The Tavy 7, one of the oldest established races in the local race calendar, took place on Sunday. Always a much loved and popular race, this year it was sold out well in advance of the day. An impressive turnout from ORC saw fifteen members take part this year in beautiful sunny, if somewhat windy conditions. Despite being on the edge of Dartmoor, the course is relatively flat and fast, with an uphill climb to just over mile two, followed by a long downhill before a gently undulating run along country lanes and open moorland. First ORC home was Andrew Vernon in 47.52, followed by John Binns in 55.00 and the first lady ORC, Charlotte Radnor in 55.57. Other ORC times; Keri Quertier; 58.45, Abby Metherall; 58.45, Heidi Wills; 59.30, Emma Dean; 59.36, Becca Ewing; 59.36, Katy Speak; 1.02.55, Ged Fitzgibbon; 1.03.11, Lucy Brint; 1.05.15, Cathy Carey; 1.05.15, Lucy Marrison; 1.05.15, Janet White; 1.16.40 (2nd FV65). Unfortunately Lotte Smith had to retire after being stung by a wasp on her leg and needing medical attention.
Further afield Okehampton’s most prolific marathon runner, Roger Voaden, continued his autumn marathon season with a superb run at the Leicester Marathon. Despite his consistently fast times, Roger has never run a sub-three hour marathon outside of his London Marathon runs, but in good conditions he ran a terrific race to finish in 2.58.27, coming 16th overall and 2nd MV50.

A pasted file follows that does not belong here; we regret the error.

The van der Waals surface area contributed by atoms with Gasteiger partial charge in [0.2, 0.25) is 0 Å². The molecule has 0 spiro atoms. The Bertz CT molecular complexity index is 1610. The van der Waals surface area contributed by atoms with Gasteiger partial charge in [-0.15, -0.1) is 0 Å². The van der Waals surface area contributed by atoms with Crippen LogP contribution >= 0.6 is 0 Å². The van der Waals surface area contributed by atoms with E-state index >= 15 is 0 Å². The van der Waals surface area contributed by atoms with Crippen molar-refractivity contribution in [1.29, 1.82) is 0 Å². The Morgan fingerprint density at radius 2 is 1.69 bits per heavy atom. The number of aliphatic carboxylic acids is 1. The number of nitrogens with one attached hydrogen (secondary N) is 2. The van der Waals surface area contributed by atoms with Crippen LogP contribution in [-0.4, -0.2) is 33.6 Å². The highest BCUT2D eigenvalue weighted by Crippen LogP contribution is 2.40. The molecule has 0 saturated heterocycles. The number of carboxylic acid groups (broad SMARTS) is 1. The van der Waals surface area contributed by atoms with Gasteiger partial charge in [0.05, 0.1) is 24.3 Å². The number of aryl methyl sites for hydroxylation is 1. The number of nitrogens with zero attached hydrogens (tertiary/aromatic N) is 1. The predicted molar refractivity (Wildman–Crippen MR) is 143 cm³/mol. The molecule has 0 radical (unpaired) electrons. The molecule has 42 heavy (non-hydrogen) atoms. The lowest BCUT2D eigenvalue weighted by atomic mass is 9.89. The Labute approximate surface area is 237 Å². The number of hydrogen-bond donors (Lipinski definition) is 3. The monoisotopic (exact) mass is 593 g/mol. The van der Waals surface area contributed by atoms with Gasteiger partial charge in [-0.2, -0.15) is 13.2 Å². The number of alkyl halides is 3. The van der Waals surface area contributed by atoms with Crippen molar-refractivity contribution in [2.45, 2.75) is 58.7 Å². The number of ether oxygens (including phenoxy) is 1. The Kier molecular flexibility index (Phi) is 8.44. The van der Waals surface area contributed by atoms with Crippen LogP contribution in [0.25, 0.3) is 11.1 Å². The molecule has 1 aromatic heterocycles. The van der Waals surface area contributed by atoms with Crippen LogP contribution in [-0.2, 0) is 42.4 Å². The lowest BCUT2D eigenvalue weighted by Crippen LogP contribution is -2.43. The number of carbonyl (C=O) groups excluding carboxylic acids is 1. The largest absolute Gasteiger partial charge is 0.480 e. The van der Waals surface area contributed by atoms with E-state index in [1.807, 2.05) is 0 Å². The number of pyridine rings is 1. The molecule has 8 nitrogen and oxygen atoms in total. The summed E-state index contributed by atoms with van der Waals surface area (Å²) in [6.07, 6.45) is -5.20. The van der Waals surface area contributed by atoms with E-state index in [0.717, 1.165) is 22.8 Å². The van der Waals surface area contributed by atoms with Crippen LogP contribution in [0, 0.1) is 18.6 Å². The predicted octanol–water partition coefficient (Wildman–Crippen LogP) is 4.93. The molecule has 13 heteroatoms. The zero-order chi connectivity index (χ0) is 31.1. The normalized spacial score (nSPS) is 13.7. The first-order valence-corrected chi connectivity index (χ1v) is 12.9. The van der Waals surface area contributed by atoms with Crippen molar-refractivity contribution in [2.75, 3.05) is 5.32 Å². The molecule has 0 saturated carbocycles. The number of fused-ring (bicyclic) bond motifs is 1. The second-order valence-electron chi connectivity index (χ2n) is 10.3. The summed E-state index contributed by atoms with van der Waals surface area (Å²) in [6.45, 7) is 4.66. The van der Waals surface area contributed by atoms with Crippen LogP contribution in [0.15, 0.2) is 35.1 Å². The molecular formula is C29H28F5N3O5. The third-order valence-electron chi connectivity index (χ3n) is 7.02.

Nick Seccombe also took on a marathon on the Sunday. The Abingdon Marathon was first held 35 years ago and, over time, has built a reputation for being a fast, flat course with PB potential, and entries are always sold out within a couple months of going on sale. In perfect conditions Nick did achieve a PB, despite not having the best run-up to the marathon having only recently started at University, he had a great run to finish in 3.10.34.
Many thanks to Jane for the run report
Great West Run, Eden Half & Westward League
Posted by: Chris Turner 19th October 2016
ORC was out in force in Exeter on Sunday to take part in the Great West Run Half Marathon. With the early rain clearing to a bright, sunny autumn day, the conditions were perfect for both the runners and the many spectators along the route. Almost 3,000 took part this year and included amongst them was Olympic Medallist Jame Cracknell. The course, which takes the runners through the heart of the city, is quite hilly and not renowned as a PB half marathon, however ORC’s thrive on hills, and five of them achieved some excellent personal bests. First of these was Matt Pitson who stormed round to come 15th overall in a brilliant time of 1.20.29. Roger Voaden was the next home in 1.23.11, followed by Rob Kelly with another good run in 1.24.37. Katie Littlejohns, who has had great success this summer with off road races on Dartmoor, proved that she could still be quick over the city runs, to be the first lady ORC home in a very good 1.39.59.
Other ORC times: Geoff Hill; 1.25.18 (PB), Stuart May; 1.32.11, Jean-Paul Quertier; 1.38.48, George Haskell; 1.39.35 (PB), Andrew Thorne; 1.42.31, Mark Hawkins; 1.42.09 (PB), Charlotte Radnor; 1.47.10, Mike Westland; 1.54.27, Chris Fullford Brown; 1.59.05, Claire Kelly; 2.09.12, Rachael Haydon; 2.11.32 (PB), Claire Sprague; 2.39.48, Sarah Bell; 2.44.40.